Will The Casual/Mobile Market Steal Big-Budget Talent?
It's all about money. That's what it always comes down to.
And with mobile and casual gaming on the rise, with seemingly everyone between the ages of 8 and 28 owning something with an Android or iOS system, a new form of gaming is on the rise.
The hardcore, the veterans, and the purists will likely say this new form has absolutely no soul; that it's often mindless and simplistic, and that the only real video games are the cutting-edge interactive entertainment experiences found on consoles and PCs.
But as technology continues to get better and better, those lighthearted games can become deeper and deeper. And as it stands, little mobile games and apps for portable devices is a lucrative business, one that must be awfully attractive to developers who are tired of struggling to survive in an increasingly competitive industry. If you're not cranking out million-sellers on a frequent basis, you're always worried about the future. Casual games are easy. More than that, they're obviously easy money.
Therefore, is it entirely out of the realm of possibility that we'll lose some top-notch talent to that "lesser" form of entertainment? David Jaffe says he isn't planning to focus on the casual/mobile market, although the studio he leaves behind - Eat Sleep Play - will. But what if it was Jaffe? What if it was Kojima? What if it was one of the Naughty Dog head honchos? Yamauchi? Cage? What if? It's crucial that we continue to progress but if some of the best and brightest take an easier route, we could be in trouble.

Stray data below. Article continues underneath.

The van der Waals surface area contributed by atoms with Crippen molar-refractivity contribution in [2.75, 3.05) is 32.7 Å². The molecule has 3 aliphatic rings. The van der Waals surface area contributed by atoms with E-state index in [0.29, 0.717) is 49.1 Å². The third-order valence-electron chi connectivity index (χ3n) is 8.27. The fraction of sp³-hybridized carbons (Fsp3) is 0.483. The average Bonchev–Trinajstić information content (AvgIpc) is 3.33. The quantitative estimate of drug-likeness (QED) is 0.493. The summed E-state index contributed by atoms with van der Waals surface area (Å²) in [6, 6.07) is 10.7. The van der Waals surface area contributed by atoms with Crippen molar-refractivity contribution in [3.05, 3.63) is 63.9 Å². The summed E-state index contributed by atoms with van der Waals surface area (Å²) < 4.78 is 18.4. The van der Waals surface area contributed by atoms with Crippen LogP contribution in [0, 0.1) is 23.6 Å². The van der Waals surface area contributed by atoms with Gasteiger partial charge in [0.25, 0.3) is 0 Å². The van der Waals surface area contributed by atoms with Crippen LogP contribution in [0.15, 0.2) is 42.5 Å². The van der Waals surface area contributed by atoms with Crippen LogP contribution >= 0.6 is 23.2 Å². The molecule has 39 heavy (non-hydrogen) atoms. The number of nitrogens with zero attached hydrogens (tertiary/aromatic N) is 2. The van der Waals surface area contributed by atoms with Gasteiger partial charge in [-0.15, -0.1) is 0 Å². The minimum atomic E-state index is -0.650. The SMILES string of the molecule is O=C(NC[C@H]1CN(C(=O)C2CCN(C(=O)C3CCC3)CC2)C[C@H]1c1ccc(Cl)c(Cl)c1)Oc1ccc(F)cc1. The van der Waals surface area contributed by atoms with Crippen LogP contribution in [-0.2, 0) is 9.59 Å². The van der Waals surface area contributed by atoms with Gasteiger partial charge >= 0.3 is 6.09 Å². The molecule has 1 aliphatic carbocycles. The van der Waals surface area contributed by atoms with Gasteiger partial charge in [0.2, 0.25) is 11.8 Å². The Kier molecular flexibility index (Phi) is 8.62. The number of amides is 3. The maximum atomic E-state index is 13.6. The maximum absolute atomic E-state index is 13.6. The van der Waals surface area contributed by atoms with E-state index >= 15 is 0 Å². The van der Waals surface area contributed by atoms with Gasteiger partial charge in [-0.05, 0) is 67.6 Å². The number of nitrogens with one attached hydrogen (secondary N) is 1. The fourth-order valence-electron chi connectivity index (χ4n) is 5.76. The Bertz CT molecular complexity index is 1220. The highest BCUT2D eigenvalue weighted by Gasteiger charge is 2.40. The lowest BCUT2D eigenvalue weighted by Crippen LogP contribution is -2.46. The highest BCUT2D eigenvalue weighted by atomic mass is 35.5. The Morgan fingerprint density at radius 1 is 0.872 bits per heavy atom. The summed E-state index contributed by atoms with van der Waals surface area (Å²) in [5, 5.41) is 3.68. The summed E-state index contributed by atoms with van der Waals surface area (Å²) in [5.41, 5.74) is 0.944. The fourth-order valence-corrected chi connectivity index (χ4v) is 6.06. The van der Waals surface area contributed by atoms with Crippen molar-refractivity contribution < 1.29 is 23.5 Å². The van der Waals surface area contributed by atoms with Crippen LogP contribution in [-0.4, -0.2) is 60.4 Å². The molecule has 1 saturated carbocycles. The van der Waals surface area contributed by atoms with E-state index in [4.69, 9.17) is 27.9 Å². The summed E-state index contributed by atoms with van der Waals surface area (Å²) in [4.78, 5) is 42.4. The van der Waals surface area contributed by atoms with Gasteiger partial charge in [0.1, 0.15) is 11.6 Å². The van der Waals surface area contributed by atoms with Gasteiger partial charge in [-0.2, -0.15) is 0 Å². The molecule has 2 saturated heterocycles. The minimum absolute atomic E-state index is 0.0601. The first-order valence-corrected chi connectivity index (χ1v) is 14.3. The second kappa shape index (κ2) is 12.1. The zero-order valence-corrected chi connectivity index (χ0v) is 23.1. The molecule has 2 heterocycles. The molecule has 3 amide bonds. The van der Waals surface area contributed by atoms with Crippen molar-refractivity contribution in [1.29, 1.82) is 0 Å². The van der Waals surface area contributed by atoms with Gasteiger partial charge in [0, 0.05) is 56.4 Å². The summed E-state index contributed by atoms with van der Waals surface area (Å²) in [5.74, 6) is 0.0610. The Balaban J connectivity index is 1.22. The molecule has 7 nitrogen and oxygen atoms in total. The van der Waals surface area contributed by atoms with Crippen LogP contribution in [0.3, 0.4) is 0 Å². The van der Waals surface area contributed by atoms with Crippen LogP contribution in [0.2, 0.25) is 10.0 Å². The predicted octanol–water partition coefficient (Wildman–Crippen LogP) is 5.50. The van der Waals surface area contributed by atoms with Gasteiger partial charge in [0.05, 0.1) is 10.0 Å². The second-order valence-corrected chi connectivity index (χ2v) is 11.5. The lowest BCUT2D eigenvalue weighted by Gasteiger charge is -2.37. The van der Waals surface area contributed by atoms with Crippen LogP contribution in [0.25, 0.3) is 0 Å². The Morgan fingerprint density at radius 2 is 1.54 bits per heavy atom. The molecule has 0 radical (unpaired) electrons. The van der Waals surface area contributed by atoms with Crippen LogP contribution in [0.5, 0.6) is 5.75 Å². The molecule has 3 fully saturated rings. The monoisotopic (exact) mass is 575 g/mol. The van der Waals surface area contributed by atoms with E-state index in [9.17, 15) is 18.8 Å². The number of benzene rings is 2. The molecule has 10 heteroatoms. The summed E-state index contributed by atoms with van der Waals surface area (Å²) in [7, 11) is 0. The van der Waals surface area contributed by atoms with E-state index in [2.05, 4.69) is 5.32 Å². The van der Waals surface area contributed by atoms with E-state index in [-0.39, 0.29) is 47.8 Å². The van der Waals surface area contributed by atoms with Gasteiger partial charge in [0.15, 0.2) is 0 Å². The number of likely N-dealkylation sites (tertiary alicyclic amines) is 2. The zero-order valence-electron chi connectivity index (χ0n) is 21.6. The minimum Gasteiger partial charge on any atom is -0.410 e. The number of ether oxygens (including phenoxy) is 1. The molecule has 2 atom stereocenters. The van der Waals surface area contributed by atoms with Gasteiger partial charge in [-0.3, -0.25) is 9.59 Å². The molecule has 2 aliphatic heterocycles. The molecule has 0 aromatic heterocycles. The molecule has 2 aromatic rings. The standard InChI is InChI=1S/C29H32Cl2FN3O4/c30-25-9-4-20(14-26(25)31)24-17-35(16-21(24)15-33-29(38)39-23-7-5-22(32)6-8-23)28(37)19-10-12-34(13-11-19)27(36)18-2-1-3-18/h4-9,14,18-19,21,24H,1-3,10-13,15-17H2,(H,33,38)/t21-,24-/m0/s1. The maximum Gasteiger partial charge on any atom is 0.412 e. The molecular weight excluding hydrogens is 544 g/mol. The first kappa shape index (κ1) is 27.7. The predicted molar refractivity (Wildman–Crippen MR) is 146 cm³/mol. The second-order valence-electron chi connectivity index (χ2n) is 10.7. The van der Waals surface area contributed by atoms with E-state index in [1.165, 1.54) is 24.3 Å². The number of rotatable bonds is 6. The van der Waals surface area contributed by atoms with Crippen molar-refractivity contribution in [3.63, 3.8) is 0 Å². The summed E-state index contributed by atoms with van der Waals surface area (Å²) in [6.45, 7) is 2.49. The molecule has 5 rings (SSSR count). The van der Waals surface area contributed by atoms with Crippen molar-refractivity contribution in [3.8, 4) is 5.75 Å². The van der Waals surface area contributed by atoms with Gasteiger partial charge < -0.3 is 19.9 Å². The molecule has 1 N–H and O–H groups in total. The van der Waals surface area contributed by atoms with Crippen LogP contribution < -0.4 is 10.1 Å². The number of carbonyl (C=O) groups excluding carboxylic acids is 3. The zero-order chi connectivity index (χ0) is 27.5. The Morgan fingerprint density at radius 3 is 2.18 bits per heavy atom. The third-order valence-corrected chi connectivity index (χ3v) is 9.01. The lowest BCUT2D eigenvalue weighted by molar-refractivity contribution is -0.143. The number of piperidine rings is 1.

Easy and simple seems to be the ongoing trend in just about every facet of life these days. And that could prove problematic for the future of video games. The good news is, we believe true visionaries like the aforementioned designers will always want to push boundaries and you really can't do that by taking a step down. ...unless of course, those guys don't view it as a "step down." Then we have a big issue.
2/7/2012 8:54:29 PM Ben Dutka